116. traduttore, traditore

Toute la journée, par la fenêtre, je vois tomber la neige mouillée. Je ne suis pas sortie plus loin que sur la galerie. Le temps est doux. D'une douceur vicieuse de fin d'hiver qui donne mal à la gorge.

Hier soir, j'ai commencé à lire le deuxième roman de Bukowski, Factotum. Faudrait que je rende le livre à la bibli. vendredi au plus tard. Il me reste une centaine de pages. Et les trois autres. Dans ce livre, j'ai retrouvé le personnage de Chinaski plus jeune, au moment où il met son père k.o., quitte la maison, fait des jobbines et commence à écrire des nouvelles à un rythme fou. Il se met aussi à boire des quantités folles de bière, de vodka, de n'importe quoi qui gèle. Il rencontre ses premières femmes qu'il traverse comme des rivières.

bukowski.jpg

mon gros livre du jour :
5 romans de bukowski
Grasset & Fasquelle, 2005

Grâce à un commentaire très pertinent en bas de mon billet d'hier, page 115, l'élève Strohem a fait ses devoirs.

Trouvé une édition de Women pas chère [$9.39, moins le promocode de $3.29, plus gst de $0.30, grand total = $6.40], chez HarperCollins kobobooks. Lecture à l'écran, pour changer.

J'ai dû fouiler un peu parce que je n'avais pas noté les pages des extraits choisis en cours de lecture. Tout ça parce que les livres de la bibliothèque, j'ose pas écrire dedans, je fais un petit X avec un crayon de plomb dans la marge. Et lorsque je copie les extraits, j'efface les X au fur et à mesure.

Je dois dire aussi que ç'a été plus long de recopier l'anglais que le français. Pas habituée. Se rappeler que c'est impossible de faire du copier/coller avec les ebooks. Une chance, sinon n'importe qui pourrait en faire des modifications. Wow, ça donne des idées. Ça serait ben le fun des fois des changer des passages mal écrits. Ou encore de faire finir les histoires autrement. De rendre parfaitement hideux les plus beaux personnages, ou à l'inverse, de changer la description des monstres pour les rendre plus beaux que des Apollon. Mais ça, c'est une autre histoire. On y touchera pas aujourd'hui.

Voici donc la reprise des extraits d'hier, tels qu'écrits par leur auteur, Charles Bukowski, choisis dans Women, un roman publié vers 1978. Cette fois, j'ai pris soin de noter les chapitres.

Katherine knew that there was something about me that was not wholesome in the sense of wholesome is as wholesome does. I was drawn to all the wrong things: I liked to drink, I was lazy, I didn’t have a god, politics, ideas, ideals. I was settled into nothingness; a kind of non-being, and I accepted it. It didn’t make for an interesting person. I didn’t want to be interesting, it was too hard. What I really want was a only soft, hazy space to live in, and to be left alone. On the other hand, when I got drunk I screamed, went crazy, got all out of hand. One kind of behavior didn’t fit the other. I didn’t care. [chap. 38]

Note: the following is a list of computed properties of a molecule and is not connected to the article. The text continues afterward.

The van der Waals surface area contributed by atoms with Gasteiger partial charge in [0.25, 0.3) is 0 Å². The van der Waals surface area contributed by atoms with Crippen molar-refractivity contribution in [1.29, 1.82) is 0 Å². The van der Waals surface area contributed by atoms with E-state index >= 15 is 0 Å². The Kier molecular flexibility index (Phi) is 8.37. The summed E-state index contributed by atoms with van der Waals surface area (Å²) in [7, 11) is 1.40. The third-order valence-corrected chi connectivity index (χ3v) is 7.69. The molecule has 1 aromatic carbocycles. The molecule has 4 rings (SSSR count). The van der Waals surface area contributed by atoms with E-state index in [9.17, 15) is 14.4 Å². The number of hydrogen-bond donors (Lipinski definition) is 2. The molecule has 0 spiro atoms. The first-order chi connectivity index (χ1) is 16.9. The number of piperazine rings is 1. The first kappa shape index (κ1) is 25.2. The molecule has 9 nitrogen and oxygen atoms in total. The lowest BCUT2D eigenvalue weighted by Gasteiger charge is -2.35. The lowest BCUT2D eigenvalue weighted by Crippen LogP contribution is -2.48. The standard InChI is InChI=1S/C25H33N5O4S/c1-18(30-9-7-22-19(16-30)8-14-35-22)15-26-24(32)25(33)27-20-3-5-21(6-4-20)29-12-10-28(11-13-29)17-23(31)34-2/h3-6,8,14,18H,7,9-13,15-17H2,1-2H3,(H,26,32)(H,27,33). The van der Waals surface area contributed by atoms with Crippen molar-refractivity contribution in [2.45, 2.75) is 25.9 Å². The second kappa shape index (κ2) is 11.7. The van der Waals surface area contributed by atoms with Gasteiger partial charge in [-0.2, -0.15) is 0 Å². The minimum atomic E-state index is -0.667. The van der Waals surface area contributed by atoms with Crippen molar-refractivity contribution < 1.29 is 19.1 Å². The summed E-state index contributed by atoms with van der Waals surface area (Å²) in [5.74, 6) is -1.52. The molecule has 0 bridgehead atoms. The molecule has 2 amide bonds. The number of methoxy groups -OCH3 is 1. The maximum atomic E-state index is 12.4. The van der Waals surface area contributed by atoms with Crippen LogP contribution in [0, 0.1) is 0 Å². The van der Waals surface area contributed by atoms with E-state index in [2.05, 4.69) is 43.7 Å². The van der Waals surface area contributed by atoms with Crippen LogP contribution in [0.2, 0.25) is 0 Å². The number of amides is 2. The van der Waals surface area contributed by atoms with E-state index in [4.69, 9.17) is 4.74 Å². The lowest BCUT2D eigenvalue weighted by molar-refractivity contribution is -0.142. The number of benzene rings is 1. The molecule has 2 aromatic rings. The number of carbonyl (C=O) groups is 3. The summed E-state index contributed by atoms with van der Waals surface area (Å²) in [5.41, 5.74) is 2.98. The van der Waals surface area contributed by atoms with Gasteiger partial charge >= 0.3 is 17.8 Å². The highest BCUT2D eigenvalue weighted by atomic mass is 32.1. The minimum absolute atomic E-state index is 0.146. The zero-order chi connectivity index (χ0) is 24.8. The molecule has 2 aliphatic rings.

I drove home, drunk. The sun was really up, painful and yellow... [dernière phrase du chap. 43]

There is a problem with writers. If what a writer wrote was published and sold many, many copies, the writer thought he was great. If what a writer wrote was published and sold a medium number of copies, the writer thought he was great. If what a writer wrote was published and sold very few copies, the writer thought he was great. If what a writer wrote never was published and he didn’t have the money to publish it himself, then I tought he was truly great. The truth however, was that there was very little greatness. It was almost nonexistent, invisible. But you could be sure that the worst writers had the most confidence, the least self-doubt. Anyway, writers were to be avoided, and I tried to avoid them, but it was almost impossible. They hoped for some sort of brotherhood, some kind of togetherness. None of it had anything to do with writing, none of it helped at the typewriter. [vers la fin du chapitre 63]

I took my bottle and went to my bedroom. I undressed down to my shorts and went to bed. Nothing was ever in tune. People just blindly grabbed at whatever there was: communism, health foods, zen, surfing, ballet, hypnotism, group encounters, orgies, biking, herbs, Catholicism, weight-lifting, travel, withdrawal, vegetarianism, India, painting, writing, sculpting, composing, backpacking, yoga, copulating, gambling, drinking, hanging around, frozen yogurt, Beethoven, Bach, Buddha, Christ, TM, H, carrot juice, suicide, handmade suits, jet travel, New York City, and then it all evaporated and fell apart. People had to find things to do while waiting to die. I guess it was nice to have a choice.

I took my choice. I raised the fifth of vodka and drank it straight. The Russians knew something. [chap. 80]

Cecelia sat and watched us drink. I could see that I repulsed her. I ate meat. I had no god. I liked to fuck. Nature didn’t interest me. I never voted. I liked wars. Outer space bored me. Baseball bored me. History bored me. Zoos bored me. [début du chapitre 82]

When I was young I was depressed all the time. But suicide no longer seemed a possibility in my life. At my age, there was very little left to kill. It was good to be old, no matter what they said. It was reasonable that a man had to be at least 50 years old before he could write with anything like clarity. The more rivers you crossed, the more you knew about rivers - that is, if you survived the white water and the hidden rocks. It could be a rough cob, sometimes. [chap.94]

Je relis tout ça et je me dis : étrange phénomène, la traduction. « Traduttore, traditore ? » C'est à la fois le même texte. Et un autre. Les bons traducteurs littéraires sont rares.

Quand je le lis dans la langue d'origine, le texte est fort différent, il respire autrement. Il sonne, résonne et vibre « dix mille fois » mieux.